“In areas where we have been able to manage kiwi we have achieved a 2% population growth. The hard work of DOC and community organisations such as Kiwis for kiwi, is having a real impact. The challenge is in scaling up those efforts and that is what this new strategy aims to do.
“The community effort through Kiwis for kiwi of trapping predators and intensively managing kiwi eggs and chicks complements the DOC strategy for large-scale predator control to create safe habitat for kiwi.
Wild kiwi numbers currently sit just below 70,000.
“Kiwis for kiwi coordinates more than 100 community and Maōri led kiwi conservation projects and this community support is essential if we are to achieve our goal of 100,000 kiwi by 2030,” Ms Barry says.
“The Kiwis for Kiwi Trust has been working with community and iwi groups for decades. They are our trusted partners in kiwi conservation.”
Associate Conservation Minister Nicky Wagner today attended the launch of the strategy on Motutapu Island on behalf of Minister Barry. “The strategy is bold; it’s ambitious, but it’s doable. It has identified a way to get us all closer to our goal far more quickly,” Minister Wagner says.
Four ambitious conservation projects in Canterbury have received $137,000 in support from the DOC Community Fund, Conservation Ministers Maggie Barry and Nicky Wagner have announced.
The projects range from wilding conifer control to protecting and promoting indigenous vegetation, the Ministers say.
“Each of the groups is playing an important role in eliminating weeds and restoring biodiversity in the Canterbury region,” Ms Barry says.
“If we are going to achieve our Predator Free vision by 2050, supporting community conservation work of this kind is absolutely vital. We need the whole country to get behind the effort and it’s excellent to see so much going on at a local level.
Minister Wagner says the projects will be a great boost to Canterbury’s conservation efforts.
“It’s exciting to see local communities and organisations take on these bold projects to protect indigenous shrublands and control weeds. Projects like these and across the country will help to encourage other local groups to start conservation efforts,” Ms Wagner says.
The four projects are:
- Waimakariri Ecological Landscape and Restoration Alliance (WELRA) - $95,758 to remove seeding source conifers from around the Craigieburn control area and outlier seeding sources to the north and south of Flock Hill station.
- The Ohau Conservation Trust - $28,565 to remove cotoneaster within the project area to protect indigenous shrublands and promote indigenous regeneration.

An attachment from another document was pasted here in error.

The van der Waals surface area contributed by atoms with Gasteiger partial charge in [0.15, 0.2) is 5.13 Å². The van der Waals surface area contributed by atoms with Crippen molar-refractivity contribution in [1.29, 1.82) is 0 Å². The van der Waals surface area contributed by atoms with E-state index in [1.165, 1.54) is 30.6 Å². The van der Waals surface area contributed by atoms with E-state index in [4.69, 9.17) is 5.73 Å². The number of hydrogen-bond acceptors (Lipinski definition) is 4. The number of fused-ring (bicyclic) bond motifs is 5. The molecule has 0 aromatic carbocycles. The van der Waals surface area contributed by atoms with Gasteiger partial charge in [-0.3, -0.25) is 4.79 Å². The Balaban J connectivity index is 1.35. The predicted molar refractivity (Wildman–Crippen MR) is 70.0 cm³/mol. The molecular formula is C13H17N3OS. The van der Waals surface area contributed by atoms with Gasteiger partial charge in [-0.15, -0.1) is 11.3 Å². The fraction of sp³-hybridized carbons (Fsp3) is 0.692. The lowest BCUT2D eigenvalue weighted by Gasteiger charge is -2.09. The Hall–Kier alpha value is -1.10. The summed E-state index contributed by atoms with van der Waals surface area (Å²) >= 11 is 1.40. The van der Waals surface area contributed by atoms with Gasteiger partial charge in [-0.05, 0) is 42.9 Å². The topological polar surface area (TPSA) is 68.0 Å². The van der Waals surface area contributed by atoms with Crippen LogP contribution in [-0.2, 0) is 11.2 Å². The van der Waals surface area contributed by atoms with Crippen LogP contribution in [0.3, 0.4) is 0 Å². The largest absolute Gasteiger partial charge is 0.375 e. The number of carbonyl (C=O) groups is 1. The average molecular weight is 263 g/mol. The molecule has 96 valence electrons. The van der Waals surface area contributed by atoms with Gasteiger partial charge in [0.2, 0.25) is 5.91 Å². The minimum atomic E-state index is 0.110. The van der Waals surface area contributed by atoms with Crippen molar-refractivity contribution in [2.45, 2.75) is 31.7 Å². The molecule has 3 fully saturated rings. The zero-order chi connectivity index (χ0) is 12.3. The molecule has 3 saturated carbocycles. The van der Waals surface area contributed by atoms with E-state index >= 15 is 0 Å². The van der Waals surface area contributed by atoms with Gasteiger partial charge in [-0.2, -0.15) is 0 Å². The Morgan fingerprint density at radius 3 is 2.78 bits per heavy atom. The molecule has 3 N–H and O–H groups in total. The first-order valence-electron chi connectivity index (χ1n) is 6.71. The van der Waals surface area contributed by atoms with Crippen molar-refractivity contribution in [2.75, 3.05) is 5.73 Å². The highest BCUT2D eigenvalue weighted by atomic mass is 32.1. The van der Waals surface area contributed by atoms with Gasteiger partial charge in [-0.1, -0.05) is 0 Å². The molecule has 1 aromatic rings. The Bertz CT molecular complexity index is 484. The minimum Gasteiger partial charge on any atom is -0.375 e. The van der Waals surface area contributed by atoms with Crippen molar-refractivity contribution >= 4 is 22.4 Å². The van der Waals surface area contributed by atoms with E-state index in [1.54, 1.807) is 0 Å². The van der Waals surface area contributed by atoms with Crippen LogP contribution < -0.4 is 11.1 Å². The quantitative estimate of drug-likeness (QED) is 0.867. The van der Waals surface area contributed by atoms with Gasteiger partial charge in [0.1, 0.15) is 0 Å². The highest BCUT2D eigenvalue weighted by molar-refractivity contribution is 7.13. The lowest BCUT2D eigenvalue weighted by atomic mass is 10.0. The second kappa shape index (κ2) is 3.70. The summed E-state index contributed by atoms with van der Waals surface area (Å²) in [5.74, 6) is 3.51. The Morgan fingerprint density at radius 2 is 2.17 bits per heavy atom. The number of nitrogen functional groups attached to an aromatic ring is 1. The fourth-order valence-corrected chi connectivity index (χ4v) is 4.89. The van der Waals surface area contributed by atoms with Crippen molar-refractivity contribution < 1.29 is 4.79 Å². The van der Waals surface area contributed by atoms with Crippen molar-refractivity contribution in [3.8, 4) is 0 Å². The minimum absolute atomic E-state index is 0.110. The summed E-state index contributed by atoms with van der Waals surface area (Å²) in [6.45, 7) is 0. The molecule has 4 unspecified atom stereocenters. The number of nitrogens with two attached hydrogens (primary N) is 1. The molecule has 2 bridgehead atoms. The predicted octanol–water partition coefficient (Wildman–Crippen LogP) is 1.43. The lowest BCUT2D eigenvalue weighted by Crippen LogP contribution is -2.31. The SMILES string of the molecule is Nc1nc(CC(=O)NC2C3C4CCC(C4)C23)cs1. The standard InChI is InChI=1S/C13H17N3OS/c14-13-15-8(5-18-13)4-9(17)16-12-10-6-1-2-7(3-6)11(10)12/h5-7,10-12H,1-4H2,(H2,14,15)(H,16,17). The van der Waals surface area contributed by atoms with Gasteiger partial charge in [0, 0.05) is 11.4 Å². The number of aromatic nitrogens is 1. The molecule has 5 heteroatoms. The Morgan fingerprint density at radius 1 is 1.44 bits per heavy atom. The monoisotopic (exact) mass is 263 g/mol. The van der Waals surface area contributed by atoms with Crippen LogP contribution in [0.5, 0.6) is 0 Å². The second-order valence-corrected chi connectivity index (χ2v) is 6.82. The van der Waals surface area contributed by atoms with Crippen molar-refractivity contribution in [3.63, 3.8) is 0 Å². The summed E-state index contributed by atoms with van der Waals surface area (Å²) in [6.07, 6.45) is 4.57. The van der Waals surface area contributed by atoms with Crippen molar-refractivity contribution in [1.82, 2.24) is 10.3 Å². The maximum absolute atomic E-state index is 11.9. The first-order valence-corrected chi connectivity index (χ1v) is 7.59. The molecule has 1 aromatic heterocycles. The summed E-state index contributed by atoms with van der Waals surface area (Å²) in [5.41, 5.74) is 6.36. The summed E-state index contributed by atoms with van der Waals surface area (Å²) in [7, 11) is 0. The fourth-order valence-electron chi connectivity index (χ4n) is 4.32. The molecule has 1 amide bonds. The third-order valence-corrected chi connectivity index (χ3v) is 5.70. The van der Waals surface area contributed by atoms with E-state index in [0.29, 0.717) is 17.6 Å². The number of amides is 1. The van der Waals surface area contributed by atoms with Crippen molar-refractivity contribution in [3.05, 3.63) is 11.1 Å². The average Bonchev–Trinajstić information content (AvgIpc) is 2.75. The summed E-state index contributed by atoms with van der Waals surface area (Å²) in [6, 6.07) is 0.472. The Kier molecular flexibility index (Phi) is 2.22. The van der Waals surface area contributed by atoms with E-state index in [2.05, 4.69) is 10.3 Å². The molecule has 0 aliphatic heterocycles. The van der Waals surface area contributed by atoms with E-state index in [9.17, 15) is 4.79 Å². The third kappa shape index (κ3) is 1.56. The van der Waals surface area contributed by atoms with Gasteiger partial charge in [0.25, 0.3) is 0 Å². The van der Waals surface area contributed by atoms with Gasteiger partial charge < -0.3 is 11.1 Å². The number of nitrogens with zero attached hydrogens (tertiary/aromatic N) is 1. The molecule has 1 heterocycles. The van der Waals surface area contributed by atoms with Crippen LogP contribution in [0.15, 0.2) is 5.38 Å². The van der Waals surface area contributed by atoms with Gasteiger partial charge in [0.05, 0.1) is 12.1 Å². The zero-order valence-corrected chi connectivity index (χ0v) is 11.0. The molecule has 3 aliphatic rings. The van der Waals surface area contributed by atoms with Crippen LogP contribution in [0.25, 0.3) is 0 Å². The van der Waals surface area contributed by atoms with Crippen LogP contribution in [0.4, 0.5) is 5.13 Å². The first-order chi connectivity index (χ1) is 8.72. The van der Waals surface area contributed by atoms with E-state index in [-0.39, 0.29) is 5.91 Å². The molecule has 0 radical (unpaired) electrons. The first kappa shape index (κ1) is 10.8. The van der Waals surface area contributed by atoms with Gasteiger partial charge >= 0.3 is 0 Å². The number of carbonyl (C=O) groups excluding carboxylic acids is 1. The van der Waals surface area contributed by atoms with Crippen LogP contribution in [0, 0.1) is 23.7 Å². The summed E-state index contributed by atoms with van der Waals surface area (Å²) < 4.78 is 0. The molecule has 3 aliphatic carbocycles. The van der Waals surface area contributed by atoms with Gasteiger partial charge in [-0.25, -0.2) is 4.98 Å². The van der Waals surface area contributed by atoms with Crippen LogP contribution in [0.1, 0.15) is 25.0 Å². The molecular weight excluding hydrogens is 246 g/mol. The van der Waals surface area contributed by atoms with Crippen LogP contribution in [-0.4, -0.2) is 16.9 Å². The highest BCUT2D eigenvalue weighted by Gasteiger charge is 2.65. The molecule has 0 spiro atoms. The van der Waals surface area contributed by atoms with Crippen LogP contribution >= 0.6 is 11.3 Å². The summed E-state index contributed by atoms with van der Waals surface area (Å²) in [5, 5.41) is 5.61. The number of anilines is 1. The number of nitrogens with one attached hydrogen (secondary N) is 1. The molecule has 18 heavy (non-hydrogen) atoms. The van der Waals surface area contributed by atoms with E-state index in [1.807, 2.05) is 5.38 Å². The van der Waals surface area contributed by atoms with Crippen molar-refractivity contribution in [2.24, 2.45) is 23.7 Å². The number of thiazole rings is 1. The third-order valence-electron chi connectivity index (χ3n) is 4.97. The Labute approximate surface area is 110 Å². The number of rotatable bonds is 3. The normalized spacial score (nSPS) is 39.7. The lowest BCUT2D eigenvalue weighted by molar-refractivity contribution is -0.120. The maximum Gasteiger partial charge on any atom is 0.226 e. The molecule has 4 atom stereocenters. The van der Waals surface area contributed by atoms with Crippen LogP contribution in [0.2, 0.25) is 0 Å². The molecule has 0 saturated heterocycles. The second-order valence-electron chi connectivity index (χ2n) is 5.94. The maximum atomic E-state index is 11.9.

- Mt Somers Walkway Society - $4,000 to keep the area free of these weeds, while the task is still achievable to retain the open Grass-lands.
- The Ohau Conservation Trust - $8,677 for the removal of Russell lupin and other woody weeds, such as crack willow along the lower western and southern lakeshore of Lake Ohau.
In total, the DOC Community Fund will distribute more than $4 million in 2016-17 to organisations ranging from small community groups working across a single site to national partnerships.
Customs Minister Nicky Wagner says new regulations that take effect on 1 February 2017 will streamline the collection of excise and reduce costs for businesses.
“Alcohol manufacturers have told us the current remissions process creates unnecessary administration costs. After working closely with industry representatives, we are introducing practical improvements that will save alcohol manufacturers time and money,” Ms Wagner says.
“Improvements to the processes and requirements for offsite storage, remissions, and payment periods will reduce costs and barriers for businesses.
“Offsite storage is being extended to all alcohol manufacturers, which currently only happens with wine. This is great news, particularly for the growing craft beer industry, many of whom have small storage capacities.
“Most businesses have modern data collection systems that can be used in conjunction with Customs auditing so there is no longer a need for additional bureaucracy to ensure compliance.
“Some of the changes will improve assurance over the excise regime. Customs is also looking to introduce electronic excise entries from mid-2017,” Ms Wagner says.
A recent acquisition by the Nature Heritage Fund (NHF) will protect 14 ha of rare coastal forest in South Westland. The land represents one of the four National Priorities for Protection. There are significant quantities of mature rimu and kahikatea within the forest and its acquisition protects one of the few remaining blocks of intact podocarp-hardwood forest on fertile coastal plains south of Hokitika.
A special feature is kowhai and flax wetlands along one boundary of the block. Both plant species provide vital nectar for birds. The forest is also used as a habitat by kaka – a threatened native parrot.
The land was purchased from Mrs Mabel Buchanan and the Buchanan Family are pleased that the land that they have maintained in its natural state for such a long period of time will now be protected for future generations to enjoy.